Beach Access Issues
July 20,  2009

Pedestrian access to Cape Point is restored but still no ORVs allowed

The National Park Service  reopened pedestrian access to Cape Point from the east side on Friday, July 17.

A pedestrian access corridor to the Point begins about 60 meters south of Ramp 44. 

Although the remaining piping plover chicks in the Cape Point area had fledged by last week, access to the Point has remained closed due to a resource protection closure for American oystercatcher chicks south of Ramp 44.  The oystercatcher chicks, which are provided a 200-meter buffer under the consent decree, have now fledged and the access corridor has reopened to pedestrians only. 

Young oystercatcher fledglings are relatively big birds and weak flyers and are less capable of getting out of the way of moving vehicles or pets off leash than are the fledglings of smaller shorebird species. Therefore, there is a two-week waiting period after AMOY chicks fledge before an area is reopened to ORVs or pets.

The Park Service said it expects that the access corridor to the Point will reopen to ORVs and pets in about two weeks, provided no new resource closures occur in the area.

Under the consent decree, the pre-nesting areas are to remain in place “until the later of July 15 or two weeks after the last chicks within the area have fledged, as determined by two consecutive monitoring events.” 

Other closures, outside of the pre-nesting closures that were established based on observed shorebird breeding behavior, are to remain in place, depending upon the circumstances, until at least two weeks after a nest is lost to see if the birds renest, or until all chicks have fledged. Colonial waterbird nests and chicks and American oystercatcher chicks are still present west of Cape Point and in the eastern portion of South Beach. The pre-nesting areas and other resource protection areas that were established in these locations earlier in the season will remain posted until nesting and chick-rearing activity is completed and the prescribed reopening criteria have been met.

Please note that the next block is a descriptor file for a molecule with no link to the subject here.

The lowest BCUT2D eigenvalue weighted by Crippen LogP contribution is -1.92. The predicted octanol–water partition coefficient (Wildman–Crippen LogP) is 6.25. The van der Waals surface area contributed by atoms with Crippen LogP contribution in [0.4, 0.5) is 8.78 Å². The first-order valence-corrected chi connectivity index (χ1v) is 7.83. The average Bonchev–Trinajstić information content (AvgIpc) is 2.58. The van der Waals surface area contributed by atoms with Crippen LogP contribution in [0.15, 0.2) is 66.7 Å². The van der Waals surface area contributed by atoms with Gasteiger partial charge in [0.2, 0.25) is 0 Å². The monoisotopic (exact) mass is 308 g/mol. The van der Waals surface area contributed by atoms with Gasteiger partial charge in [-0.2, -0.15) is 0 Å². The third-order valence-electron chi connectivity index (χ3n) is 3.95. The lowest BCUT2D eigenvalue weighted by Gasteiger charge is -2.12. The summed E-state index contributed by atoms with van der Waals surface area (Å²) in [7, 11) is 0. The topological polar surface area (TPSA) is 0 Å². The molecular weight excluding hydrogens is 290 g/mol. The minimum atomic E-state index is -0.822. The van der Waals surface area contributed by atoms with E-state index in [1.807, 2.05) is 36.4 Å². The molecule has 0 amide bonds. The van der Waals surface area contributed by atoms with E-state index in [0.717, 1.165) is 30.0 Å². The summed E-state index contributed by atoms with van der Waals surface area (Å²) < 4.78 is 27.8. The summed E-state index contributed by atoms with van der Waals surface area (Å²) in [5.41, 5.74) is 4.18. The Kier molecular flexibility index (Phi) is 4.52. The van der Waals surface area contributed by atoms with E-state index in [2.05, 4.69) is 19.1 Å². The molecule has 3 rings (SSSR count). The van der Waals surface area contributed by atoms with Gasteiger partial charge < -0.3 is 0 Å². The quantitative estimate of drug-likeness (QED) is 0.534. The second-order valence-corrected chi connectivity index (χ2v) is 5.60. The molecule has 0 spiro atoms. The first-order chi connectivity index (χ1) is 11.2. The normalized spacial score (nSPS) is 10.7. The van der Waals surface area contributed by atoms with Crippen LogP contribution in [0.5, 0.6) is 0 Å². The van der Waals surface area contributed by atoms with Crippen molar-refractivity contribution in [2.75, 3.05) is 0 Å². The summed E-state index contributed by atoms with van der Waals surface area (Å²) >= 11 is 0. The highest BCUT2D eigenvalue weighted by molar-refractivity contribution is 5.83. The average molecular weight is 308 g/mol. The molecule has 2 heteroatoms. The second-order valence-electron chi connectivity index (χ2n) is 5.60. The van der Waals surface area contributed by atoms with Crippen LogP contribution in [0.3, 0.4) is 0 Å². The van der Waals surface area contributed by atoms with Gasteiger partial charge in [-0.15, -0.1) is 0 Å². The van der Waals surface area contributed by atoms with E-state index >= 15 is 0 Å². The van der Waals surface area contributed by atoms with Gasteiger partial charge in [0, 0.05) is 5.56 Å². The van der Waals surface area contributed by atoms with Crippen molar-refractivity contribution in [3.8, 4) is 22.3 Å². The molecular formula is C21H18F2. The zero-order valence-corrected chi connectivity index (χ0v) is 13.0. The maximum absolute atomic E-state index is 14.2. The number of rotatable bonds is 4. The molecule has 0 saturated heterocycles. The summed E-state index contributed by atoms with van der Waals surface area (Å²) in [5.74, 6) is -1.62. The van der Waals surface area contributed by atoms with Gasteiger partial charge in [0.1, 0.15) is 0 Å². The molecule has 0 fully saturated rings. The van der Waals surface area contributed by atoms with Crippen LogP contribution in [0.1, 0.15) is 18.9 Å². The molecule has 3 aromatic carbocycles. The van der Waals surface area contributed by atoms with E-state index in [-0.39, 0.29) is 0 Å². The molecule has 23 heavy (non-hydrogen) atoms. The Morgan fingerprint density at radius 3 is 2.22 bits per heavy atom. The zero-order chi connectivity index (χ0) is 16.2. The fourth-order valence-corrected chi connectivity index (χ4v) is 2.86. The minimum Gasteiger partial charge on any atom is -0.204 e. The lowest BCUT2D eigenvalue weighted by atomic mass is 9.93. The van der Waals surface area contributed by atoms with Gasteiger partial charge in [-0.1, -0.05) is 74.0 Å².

As a result of the reopening of pedestrian access to Cape Point, the Park Service says that of 66.8 miles of seashore beaches, approximately 24.7 miles are open to ORVs and pedestrians, 26.8 miles are open to pedestrians only, 4.2 miles have limited access for pedestrians only (i.e., “open” areas sandwiched between two closures), and 11.1 miles are fully closed to visitors to protect park resources.  Currently, ramps 4, 30, 34, 38, 43, 44, 49, 55, 59, 67, 68, 70, and 72 are open. Ramps 23, 27 and 45 are closed.

Temporary resource protection areas are established to protect threatened and endangered species, including piping plovers and sea turtles, as well as state or federal species of concern, including American oystercatchers and colonial waterbirds (terns and black skimmers). 

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